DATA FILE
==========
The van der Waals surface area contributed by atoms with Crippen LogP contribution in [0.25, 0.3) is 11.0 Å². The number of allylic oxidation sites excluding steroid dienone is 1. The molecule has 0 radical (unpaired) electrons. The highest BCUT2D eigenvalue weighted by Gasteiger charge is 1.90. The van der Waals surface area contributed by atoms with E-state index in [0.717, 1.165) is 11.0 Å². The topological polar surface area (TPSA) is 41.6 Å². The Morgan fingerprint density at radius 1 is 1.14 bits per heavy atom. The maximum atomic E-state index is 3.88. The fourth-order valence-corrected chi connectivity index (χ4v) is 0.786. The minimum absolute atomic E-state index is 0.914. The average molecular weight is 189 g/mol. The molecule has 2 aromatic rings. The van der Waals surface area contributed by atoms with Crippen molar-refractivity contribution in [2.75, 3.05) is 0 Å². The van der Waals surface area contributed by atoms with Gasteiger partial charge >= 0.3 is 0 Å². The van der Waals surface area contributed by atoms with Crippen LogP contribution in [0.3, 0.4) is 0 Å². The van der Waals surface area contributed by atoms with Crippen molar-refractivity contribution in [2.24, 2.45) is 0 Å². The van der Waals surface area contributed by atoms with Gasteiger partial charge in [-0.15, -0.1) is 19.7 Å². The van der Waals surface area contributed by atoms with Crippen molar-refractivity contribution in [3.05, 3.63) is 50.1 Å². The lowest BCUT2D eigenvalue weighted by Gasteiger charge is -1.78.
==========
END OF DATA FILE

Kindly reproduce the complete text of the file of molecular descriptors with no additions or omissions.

The van der Waals surface area contributed by atoms with Crippen LogP contribution in [0.25, 0.3) is 11.0 Å². The number of allylic oxidation sites excluding steroid dienone is 1. The molecule has 0 radical (unpaired) electrons. The highest BCUT2D eigenvalue weighted by Gasteiger charge is 1.90. The van der Waals surface area contributed by atoms with E-state index in [0.717, 1.165) is 11.0 Å². The topological polar surface area (TPSA) is 41.6 Å². The Morgan fingerprint density at radius 1 is 1.14 bits per heavy atom. The maximum atomic E-state index is 3.88. The fourth-order valence-corrected chi connectivity index (χ4v) is 0.786. The minimum absolute atomic E-state index is 0.914. The average molecular weight is 189 g/mol. The molecule has 2 aromatic rings. The van der Waals surface area contributed by atoms with Crippen molar-refractivity contribution in [2.75, 3.05) is 0 Å². The van der Waals surface area contributed by atoms with Gasteiger partial charge >= 0.3 is 0 Å². The van der Waals surface area contributed by atoms with Crippen LogP contribution in [0.3, 0.4) is 0 Å². The van der Waals surface area contributed by atoms with Crippen molar-refractivity contribution in [2.24, 2.45) is 0 Å². The van der Waals surface area contributed by atoms with Gasteiger partial charge in [-0.15, -0.1) is 19.7 Å². The van der Waals surface area contributed by atoms with Crippen molar-refractivity contribution in [3.05, 3.63) is 50.1 Å². The lowest BCUT2D eigenvalue weighted by Gasteiger charge is -1.78.